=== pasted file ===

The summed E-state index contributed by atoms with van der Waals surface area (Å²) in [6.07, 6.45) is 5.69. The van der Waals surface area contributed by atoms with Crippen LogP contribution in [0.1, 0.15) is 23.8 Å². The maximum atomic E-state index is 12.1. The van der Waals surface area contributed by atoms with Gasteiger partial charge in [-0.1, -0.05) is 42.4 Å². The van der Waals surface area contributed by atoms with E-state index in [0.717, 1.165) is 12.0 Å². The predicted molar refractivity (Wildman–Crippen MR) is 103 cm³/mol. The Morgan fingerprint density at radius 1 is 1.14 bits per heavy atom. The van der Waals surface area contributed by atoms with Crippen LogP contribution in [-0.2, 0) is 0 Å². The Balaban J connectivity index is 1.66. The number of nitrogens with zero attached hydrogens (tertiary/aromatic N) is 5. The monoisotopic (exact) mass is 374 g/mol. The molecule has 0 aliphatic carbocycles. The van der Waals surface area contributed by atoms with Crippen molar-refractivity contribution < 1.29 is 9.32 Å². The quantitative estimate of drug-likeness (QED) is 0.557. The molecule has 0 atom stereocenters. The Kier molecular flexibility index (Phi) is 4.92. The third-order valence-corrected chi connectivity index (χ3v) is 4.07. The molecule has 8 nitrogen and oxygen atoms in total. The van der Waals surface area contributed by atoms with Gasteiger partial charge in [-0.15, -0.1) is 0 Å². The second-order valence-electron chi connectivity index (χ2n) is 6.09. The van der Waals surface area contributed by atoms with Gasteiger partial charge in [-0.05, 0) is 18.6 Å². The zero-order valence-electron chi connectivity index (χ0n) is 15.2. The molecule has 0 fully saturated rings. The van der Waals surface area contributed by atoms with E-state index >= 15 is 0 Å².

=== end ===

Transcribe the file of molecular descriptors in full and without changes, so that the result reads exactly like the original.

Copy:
The summed E-state index contributed by atoms with van der Waals surface area (Å²) in [6.07, 6.45) is 5.69. The van der Waals surface area contributed by atoms with Crippen LogP contribution in [0.1, 0.15) is 23.8 Å². The maximum atomic E-state index is 12.1. The van der Waals surface area contributed by atoms with Gasteiger partial charge in [-0.1, -0.05) is 42.4 Å². The van der Waals surface area contributed by atoms with E-state index in [0.717, 1.165) is 12.0 Å². The predicted molar refractivity (Wildman–Crippen MR) is 103 cm³/mol. The Morgan fingerprint density at radius 1 is 1.14 bits per heavy atom. The van der Waals surface area contributed by atoms with Crippen LogP contribution in [-0.2, 0) is 0 Å². The Balaban J connectivity index is 1.66. The number of nitrogens with zero attached hydrogens (tertiary/aromatic N) is 5. The monoisotopic (exact) mass is 374 g/mol. The molecule has 0 aliphatic carbocycles. The van der Waals surface area contributed by atoms with Crippen molar-refractivity contribution < 1.29 is 9.32 Å². The quantitative estimate of drug-likeness (QED) is 0.557. The molecule has 0 atom stereocenters. The Kier molecular flexibility index (Phi) is 4.92. The third-order valence-corrected chi connectivity index (χ3v) is 4.07. The molecule has 8 nitrogen and oxygen atoms in total. The van der Waals surface area contributed by atoms with Gasteiger partial charge in [-0.15, -0.1) is 0 Å². The second-order valence-electron chi connectivity index (χ2n) is 6.09. The van der Waals surface area contributed by atoms with Gasteiger partial charge in [-0.05, 0) is 18.6 Å². The zero-order valence-electron chi connectivity index (χ0n) is 15.2. The molecule has 0 fully saturated rings. The van der Waals surface area contributed by atoms with E-state index >= 15 is 0 Å².